Expert view: This web resource is great, but needs developing

Fundraising website SOFII could extend its reach by offering more refined search options and covering different mediums.

To paraphrase physicist Sir Isaac Newton, if I have raised more funds than others, it is by standing upon the shoulders of giants. Ken Burnett's Showcase of Fundraising Innovation and Inspiration is a testimony to just how relevant some of the old giants still are to fundraising today.

Despite this, their brilliance is all too often covered by the lone and level sands of history. SOFII, a free online resource for charity fundraisers that includes an archive of the best international creative fundraising, gives us a great opportunity to challenge the next generation of fundraisers to learn from and build on this heritage.

Take the pen pack from Amnesty International that showed images of a man who was tortured by having his eyes poked out with a pen. The mailing included a leaflet that read: "What you hold in your hand can be an instrument of torture or it can change the world." It set the standard for intelligent, evocative use of involvement devices.

I hope other classics will join it: the National Asthma Campaign's mail pack that included a drinking straw recipients could breathe through to give them an understanding of what it is like to have asthma; or Help the Aged's translucent plastic square to replicate the effect of cataracts.

Surprising examples from the past include Dr Barnado's very personal 1889 appeal for donors to give their details - presumably to be passed to a team of Victorian database clerks - and a Japanese fundraising appeal from 1235.

I can see agency creative teams and their charity clients turning to this website for inspiration when they start new creative projects. It is already on my own favourites list for when I need to research a brief or find material to inform a creative review.

This early prototype has a great deal of content but will reach its potential only if we all dig deep into our archives. Oxfam's original £2 a month mailing? The NSPCC's 'Ellie' direct response TV advert? We need them on here.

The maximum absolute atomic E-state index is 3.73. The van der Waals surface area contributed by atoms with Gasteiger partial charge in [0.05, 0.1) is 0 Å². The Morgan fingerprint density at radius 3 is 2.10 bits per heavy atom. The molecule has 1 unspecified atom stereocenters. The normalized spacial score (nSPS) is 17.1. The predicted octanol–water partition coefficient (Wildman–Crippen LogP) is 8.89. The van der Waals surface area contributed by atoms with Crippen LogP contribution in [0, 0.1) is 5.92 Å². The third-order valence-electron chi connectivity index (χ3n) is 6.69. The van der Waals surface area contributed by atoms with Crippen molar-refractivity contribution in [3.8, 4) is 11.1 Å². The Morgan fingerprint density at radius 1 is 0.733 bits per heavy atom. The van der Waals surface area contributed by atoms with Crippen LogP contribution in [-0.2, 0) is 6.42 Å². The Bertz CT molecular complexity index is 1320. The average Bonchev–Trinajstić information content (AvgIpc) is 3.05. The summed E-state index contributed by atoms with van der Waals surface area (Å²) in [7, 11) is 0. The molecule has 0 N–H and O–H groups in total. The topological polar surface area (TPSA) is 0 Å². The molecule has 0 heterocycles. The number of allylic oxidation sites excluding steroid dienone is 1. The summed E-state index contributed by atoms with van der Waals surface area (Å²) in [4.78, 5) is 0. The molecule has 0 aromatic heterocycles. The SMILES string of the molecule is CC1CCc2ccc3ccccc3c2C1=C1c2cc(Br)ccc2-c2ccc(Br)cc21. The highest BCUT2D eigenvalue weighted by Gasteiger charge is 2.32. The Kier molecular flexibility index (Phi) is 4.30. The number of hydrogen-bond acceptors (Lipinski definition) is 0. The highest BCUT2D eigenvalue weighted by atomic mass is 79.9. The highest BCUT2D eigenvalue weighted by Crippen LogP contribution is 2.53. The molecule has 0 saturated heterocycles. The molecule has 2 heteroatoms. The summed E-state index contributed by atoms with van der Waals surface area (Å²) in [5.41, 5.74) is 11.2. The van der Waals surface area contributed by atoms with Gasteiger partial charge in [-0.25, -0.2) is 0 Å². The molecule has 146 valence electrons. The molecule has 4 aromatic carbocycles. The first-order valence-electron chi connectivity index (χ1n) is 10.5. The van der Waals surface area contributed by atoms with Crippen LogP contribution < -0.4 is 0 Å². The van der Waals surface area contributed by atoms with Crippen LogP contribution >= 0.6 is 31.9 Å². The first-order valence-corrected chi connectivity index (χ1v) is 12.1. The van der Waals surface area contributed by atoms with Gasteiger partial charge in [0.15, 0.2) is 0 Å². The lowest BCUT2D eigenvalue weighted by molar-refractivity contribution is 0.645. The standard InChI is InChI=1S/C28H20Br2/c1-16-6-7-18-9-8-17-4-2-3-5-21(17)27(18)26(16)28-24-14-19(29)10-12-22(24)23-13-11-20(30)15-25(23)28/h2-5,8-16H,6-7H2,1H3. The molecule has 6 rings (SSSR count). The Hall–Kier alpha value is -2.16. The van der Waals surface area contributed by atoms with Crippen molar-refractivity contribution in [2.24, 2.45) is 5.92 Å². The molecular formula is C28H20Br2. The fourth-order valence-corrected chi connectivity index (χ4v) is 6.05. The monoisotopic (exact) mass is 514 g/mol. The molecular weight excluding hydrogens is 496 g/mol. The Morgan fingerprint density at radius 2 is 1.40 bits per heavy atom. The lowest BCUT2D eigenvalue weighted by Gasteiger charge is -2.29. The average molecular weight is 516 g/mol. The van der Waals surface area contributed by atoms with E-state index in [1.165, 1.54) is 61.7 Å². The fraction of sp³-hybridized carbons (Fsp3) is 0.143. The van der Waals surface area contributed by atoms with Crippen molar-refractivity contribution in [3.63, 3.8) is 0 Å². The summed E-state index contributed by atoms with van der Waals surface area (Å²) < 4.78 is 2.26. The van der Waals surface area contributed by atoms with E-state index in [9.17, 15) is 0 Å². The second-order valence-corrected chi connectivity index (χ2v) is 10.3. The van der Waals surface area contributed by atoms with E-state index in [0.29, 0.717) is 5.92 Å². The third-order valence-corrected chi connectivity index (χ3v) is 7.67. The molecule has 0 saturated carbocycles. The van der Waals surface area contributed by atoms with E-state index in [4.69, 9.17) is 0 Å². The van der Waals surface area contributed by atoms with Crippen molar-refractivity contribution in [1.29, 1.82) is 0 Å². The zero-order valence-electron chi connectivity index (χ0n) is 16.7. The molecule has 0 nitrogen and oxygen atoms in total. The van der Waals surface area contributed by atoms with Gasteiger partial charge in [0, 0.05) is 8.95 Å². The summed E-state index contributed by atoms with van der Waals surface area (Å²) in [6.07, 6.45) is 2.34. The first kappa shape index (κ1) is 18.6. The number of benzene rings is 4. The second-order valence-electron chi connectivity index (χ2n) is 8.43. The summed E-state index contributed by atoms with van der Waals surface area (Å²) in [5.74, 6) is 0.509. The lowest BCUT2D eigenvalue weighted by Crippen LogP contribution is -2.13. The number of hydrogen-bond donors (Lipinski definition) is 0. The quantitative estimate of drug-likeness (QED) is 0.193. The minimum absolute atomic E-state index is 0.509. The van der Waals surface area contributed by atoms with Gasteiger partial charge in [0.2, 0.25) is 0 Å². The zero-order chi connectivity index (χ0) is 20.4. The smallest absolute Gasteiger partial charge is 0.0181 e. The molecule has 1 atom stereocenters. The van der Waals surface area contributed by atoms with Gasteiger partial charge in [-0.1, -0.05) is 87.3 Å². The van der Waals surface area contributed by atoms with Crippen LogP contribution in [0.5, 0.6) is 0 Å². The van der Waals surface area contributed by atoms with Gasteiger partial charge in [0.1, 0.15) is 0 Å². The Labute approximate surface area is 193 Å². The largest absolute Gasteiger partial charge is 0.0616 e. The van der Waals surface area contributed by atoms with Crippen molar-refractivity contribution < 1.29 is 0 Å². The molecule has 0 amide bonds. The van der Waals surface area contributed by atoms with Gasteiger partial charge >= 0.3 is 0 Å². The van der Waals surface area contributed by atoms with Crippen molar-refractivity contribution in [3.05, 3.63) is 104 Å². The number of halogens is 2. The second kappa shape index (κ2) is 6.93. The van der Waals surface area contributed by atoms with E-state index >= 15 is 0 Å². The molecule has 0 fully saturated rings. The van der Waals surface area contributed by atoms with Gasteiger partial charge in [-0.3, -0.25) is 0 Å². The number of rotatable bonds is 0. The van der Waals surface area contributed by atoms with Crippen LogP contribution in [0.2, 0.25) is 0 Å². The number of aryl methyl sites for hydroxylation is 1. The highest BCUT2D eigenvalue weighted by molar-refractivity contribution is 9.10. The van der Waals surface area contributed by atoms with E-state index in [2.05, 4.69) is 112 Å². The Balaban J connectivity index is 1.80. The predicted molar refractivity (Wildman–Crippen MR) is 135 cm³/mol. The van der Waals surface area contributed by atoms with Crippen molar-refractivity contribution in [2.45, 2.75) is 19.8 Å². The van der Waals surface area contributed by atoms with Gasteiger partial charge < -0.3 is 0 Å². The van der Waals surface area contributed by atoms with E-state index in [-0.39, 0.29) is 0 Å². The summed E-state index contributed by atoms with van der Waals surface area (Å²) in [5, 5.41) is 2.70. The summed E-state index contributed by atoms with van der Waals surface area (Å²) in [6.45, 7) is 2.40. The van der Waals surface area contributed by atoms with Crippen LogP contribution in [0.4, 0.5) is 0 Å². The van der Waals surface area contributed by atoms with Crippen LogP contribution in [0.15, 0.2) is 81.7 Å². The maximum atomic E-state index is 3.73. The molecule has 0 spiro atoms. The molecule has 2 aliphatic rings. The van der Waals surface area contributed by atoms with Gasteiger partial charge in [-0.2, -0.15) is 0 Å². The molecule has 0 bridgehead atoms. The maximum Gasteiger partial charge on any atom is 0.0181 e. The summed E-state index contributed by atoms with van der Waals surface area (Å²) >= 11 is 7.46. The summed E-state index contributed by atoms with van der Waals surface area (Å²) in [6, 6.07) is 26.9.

Development work on the site will help it come into its own. Most importantly, a robust search function allowing multi-category searches by year, charity, type of ask and medium would be ideal.

Adding alerts and interactivity, perhaps by allowing comments and ratings from users, might encourage user engagement and generate thoughts and experiences for fundraisers to draw on.

There are a couple of minor niggles. Image quality on many reproductions is poor and the body copy is generally illegible. As the site stands, there does not seem to be any intention to cover TV advertising or telephone fundraising effectively.

These are all easily sorted, though. The prototype oozes enthusiasm and expertise. What better challenge to us all to up our game?

<b>5 more things...</b>

- Book Aid International: The Reverse Book Club, 2002 - This asks people to pay money for books to be sent to readers in the world's poorest countries. 

- Buddhist sage Eihei Dogen's fundraising letter, Japan, 1235 - An appeal for funds to build a training centre for monks in Japan. It identifies the audience and describes the benefits donors receive by responding.

- Operation Raleigh toilet paper mailing, 70s and 80s - Operation Raleigh's expeditions leader, Colonel John Blashford-Snell, handwrote 'thank-you' notes to the expedition's corporate supporters on hard toilet paper.

- Amnesty International UK's press adverts from the 80s and 90s - The long fundraising ads developed by Indra Sinha were a powerful means to raise social consciousness.

- Stromme Foundation poverty buster - This Norwegian charity, which fights poverty in developing countries, asks young donors to text the amounts they wish to donate and get involved through other media, such as blogs and the web.

- Mike Wade is head of central fundraising at WaterAid

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